Brain Fit: Springpad, an Alternative to Evernote
The goal of all software engineering is to make sure that the program (or app) is both powerful and intuitive to use. It's the intuitive part that is the trickier of the two. Almost without exception, I can entirely skip instruction manuals or video training with a new piece of software. I just jump in and, if it is engineered well, I can plow ahead immediately becoming productive. Typically, I will go back and do some video training (my favorite is lynda.com) just to be sure I haven't missed some of the more subtle points, shortcuts, and power-user features.
There are, however, exceptions. Sometimes the way the software engineer thinks is so different than the way I think that I find myself continually frustrated, constantly making mistakes, clicking the wrong buttons, and spending far more time fiddling around trying to make it work rather than being truly productive. A case in point is Evernote. Over the years I've tried over and over again to integrate this software into my routine. I recently tried again because of its ability to allow me access to quick notes no matter what device I happen to be using at the moment. Notes made on my computer are visible on my phone; notes made on my Android tablets are visible on my computer, etc. It's a cloud-based service whose popularity is a testament to its usefulness. It clearly dominates this little corner of the software world.
Nonetheless, I simply cannot wrap my brain around it's confusing interface, button layouts, and counterintuitive operations. Because the software is so popular, I always assume that my frustrations are based in my own limitations. I look at it again and try bending my way of working to its logic. I just can't do it. It could be that its Mac roots simply don't fit with my Windows-oriented brain. It's frustrating because I love the concept and need the functionality.
Fortunately, I've found an alternative that works the way I think. Springpad is an Evernote competitor whose functionality fits my brain. It, too, is a cloud-based, device-agnostic, quick note application. There are Springpad apps for every device I own, and its browser implementation is terrific. I never have to think about how it works because my brain fits it's functionality perfectly. Productivity reigns and frustration is gone.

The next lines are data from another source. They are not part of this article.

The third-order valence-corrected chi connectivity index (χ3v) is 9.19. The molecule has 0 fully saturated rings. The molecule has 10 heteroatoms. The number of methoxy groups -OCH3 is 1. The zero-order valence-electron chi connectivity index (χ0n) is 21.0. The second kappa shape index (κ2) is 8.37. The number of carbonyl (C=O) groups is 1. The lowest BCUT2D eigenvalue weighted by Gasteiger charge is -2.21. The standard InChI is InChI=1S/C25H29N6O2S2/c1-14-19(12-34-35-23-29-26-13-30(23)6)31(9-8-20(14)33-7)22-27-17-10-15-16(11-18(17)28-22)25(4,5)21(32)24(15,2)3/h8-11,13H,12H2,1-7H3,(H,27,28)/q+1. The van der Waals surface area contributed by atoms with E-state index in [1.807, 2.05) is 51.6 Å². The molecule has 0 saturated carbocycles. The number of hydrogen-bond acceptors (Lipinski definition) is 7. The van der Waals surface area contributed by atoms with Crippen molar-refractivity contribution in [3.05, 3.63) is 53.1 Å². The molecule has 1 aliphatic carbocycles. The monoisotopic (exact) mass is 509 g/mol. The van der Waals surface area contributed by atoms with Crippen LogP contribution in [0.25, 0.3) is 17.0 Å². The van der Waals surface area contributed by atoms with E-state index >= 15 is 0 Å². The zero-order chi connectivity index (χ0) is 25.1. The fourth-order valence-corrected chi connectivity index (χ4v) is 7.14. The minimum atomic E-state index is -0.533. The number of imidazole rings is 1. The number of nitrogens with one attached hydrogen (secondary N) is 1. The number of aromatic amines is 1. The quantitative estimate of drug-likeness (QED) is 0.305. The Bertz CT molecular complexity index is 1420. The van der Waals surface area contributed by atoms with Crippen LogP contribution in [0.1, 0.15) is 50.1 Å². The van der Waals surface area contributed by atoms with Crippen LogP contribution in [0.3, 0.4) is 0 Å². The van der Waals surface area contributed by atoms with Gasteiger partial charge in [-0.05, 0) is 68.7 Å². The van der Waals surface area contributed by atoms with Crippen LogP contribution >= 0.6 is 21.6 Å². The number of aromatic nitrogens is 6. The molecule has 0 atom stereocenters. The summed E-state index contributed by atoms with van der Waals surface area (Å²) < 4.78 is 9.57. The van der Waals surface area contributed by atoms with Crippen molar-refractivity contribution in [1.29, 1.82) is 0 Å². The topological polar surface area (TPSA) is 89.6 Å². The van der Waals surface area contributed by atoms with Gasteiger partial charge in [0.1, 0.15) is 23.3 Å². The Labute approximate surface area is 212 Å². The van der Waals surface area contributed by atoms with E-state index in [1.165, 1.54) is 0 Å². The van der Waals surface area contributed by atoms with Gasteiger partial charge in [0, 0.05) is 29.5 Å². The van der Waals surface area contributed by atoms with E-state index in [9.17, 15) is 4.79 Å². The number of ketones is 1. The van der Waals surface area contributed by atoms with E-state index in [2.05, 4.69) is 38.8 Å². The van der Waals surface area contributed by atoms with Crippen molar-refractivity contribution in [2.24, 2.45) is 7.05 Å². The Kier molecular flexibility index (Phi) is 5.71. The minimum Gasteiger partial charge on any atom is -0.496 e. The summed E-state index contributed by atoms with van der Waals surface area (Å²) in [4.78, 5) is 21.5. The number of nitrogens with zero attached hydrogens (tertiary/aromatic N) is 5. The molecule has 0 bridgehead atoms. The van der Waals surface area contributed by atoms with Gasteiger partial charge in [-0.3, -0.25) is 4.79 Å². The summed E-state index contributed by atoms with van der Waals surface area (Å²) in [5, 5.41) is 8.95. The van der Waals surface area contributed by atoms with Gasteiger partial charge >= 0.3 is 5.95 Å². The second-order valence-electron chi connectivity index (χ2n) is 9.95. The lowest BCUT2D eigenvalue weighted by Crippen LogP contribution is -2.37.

Being somewhat newer than Evernote, however, Springpad is not quite as sophisticated — yet — so it is missing a few features that I have confidence they will add. For example, Springpad does not allow me to create text formatting in its Android apps — although it does allow formatting when you access your notes via your computer's browser. Curiously enough, formatted text is still formatted in notes I read on my Android apps, I just can't create formatting there. Clearly this is something they are building toward. For me, this is not a deal breaker for an app I use primarily to make quick notes. Serious formatting and document polishing I would always do in more powerful software.
Springpad does not yet have an audio note function, but here again I have other applications for making audio notes. I never used that feature in Evernote, so I don't miss it in Springpad.
What Springpad does have is a multiple notebook paradigm, classification tagging, list checkboxes, the ability to attach multiple files to a note, reordering and sequencing alternatives, list or badge display options, cross-notebook searching and viewing as well as moving notes from one notebook to another, alarms, a trash bin for recovering deleted notes, a slick Foxfire add-on for making notes from web pages, and a few other tricks even Evernote does not have. Springpad includes a social networking module (I don't use) and a neat little feature that allows you to keep track of product links while you shop (very interesting and unique).
If you find Evernote a slightly mind bending application, you might want to check out Springpad as an alternative. There website is www.springpadit.com.